Throughout the early modern period a steady stream of confessional and theological works, religious primers, catechisms, grammatical and lexicographical works emanated from colleges of Louvain, largely directed towards the clergy as opposed to the largely illiterate laity. A reconsideration of the links between the Irish literati, Catholic clergy and Jacobite ideology might be well served by a quantitative, geographical stocktake of surviving Irish-language manuscripts. The close relationship between Irish Jacobite poets and the Catholic clergy has obvious implications for the links between Jacobitism, Catholicism and the penal laws. Priest-poets such as Liam Inglis, Domhnall O Colmain and Uilliam Mac Neill Bhacaigh O hIarlaithe promoted the Stuart cause, which remained an intrinsic feature of Irish Catholic nationalist identity until at least 1760. Eighteenth-century Irish political poetry has support for the exiled house of Stuart at its core.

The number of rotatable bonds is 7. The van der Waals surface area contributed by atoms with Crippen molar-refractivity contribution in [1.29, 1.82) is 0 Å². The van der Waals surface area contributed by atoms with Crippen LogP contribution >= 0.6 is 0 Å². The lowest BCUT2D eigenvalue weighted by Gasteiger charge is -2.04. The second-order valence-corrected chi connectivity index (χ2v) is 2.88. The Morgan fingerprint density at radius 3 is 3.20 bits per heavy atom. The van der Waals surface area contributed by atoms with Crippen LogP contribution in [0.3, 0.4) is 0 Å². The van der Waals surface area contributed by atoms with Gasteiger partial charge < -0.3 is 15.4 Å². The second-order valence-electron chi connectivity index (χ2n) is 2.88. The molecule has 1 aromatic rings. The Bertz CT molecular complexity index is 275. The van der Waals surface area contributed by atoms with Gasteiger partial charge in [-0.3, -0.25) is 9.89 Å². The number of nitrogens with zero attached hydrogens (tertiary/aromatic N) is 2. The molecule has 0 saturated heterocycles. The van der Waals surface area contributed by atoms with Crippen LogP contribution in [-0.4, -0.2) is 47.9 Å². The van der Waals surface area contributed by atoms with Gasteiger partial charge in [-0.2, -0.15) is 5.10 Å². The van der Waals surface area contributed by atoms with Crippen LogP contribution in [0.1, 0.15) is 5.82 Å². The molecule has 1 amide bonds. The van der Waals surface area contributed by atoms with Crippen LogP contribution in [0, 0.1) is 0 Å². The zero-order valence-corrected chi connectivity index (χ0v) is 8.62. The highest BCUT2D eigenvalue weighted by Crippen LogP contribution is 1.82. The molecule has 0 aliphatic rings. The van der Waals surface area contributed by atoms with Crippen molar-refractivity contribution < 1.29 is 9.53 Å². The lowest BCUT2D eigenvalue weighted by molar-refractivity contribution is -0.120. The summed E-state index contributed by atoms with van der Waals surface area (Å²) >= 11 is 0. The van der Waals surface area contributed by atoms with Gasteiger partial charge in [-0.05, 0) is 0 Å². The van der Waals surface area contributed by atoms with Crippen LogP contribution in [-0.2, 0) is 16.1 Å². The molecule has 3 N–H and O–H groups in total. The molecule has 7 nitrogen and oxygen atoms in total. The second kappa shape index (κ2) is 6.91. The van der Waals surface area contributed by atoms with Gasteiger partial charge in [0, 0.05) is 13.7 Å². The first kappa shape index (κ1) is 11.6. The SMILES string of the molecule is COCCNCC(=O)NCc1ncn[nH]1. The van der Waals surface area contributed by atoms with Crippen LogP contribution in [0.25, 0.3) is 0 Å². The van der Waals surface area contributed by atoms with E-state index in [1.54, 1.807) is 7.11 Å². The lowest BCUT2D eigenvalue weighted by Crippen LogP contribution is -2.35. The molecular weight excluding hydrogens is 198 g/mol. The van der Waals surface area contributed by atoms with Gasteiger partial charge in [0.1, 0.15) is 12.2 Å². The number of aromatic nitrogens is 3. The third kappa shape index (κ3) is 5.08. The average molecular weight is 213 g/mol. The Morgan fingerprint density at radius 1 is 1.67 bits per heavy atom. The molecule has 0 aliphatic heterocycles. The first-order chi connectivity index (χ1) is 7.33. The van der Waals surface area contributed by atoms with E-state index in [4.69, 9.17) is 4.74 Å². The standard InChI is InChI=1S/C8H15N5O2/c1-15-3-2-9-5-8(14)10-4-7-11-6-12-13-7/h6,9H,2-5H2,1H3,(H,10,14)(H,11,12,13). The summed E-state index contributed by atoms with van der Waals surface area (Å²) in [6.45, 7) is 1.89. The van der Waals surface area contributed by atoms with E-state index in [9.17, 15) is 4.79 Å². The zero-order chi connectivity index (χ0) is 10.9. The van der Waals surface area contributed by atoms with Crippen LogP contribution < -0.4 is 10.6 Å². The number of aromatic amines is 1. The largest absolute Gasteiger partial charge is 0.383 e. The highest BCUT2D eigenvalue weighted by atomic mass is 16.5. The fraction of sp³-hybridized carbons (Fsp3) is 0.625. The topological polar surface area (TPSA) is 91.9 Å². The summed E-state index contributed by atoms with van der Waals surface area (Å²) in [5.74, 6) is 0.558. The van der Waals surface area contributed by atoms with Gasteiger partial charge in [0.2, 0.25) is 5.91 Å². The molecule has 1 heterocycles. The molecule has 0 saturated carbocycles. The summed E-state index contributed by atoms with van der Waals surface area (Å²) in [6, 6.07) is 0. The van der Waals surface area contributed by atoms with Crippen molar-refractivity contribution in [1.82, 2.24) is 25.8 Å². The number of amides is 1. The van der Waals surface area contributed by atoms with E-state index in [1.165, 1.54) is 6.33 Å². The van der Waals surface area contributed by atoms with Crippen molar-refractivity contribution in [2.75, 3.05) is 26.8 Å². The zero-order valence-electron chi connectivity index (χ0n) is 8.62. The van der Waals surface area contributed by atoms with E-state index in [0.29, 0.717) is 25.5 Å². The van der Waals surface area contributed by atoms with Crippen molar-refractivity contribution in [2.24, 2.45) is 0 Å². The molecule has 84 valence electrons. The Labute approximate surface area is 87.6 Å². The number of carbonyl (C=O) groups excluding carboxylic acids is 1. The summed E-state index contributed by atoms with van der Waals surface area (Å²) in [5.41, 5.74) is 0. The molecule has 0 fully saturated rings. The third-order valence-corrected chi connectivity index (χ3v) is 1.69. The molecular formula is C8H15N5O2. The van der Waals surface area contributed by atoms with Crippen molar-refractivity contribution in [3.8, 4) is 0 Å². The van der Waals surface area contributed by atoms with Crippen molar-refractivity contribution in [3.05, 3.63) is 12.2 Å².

In the 300 years between English re-conquest of Ireland and the Act of Union, hundreds and thousands of Irish men and women flooded into Europe and North America. As well as impacting upon their host nations as soldiers, clerics, diplomats, teachers, writers, merchants, bankers, vagrants and outlaws, many of these men and women retained close contact with, and affection for, their native patrimony. Moreover, as royalists, Jacobites and republicans, they would play a crucial role in the emergence of various Irish nationalist, royalist and republican identities. Their various and varying careers and activities followed a broad trajectory testifying to their adaptability, mobility, and political and cultural fluidity. Their testimonies, trials and tribulations also shed valuable light on the exiles’ balance of political and confessional loyalties with their duties to their adopted countries. Traditionally, historians of the Irish diaspora have tended to prioritise the Irish presence in the French, Spanish, Imperial and American service, although more recent work has shed light on Irish military, socio-economic and mercantile networks in Northern Europe, the Baltic States and Russia. Although informed by recent research on Irish exiles in early modern Europe, this chapter moves discussion on from military history to an engagement with identity and ideology, particularly Catholicism, royalism, Jacobitism, nationalism and republicanism.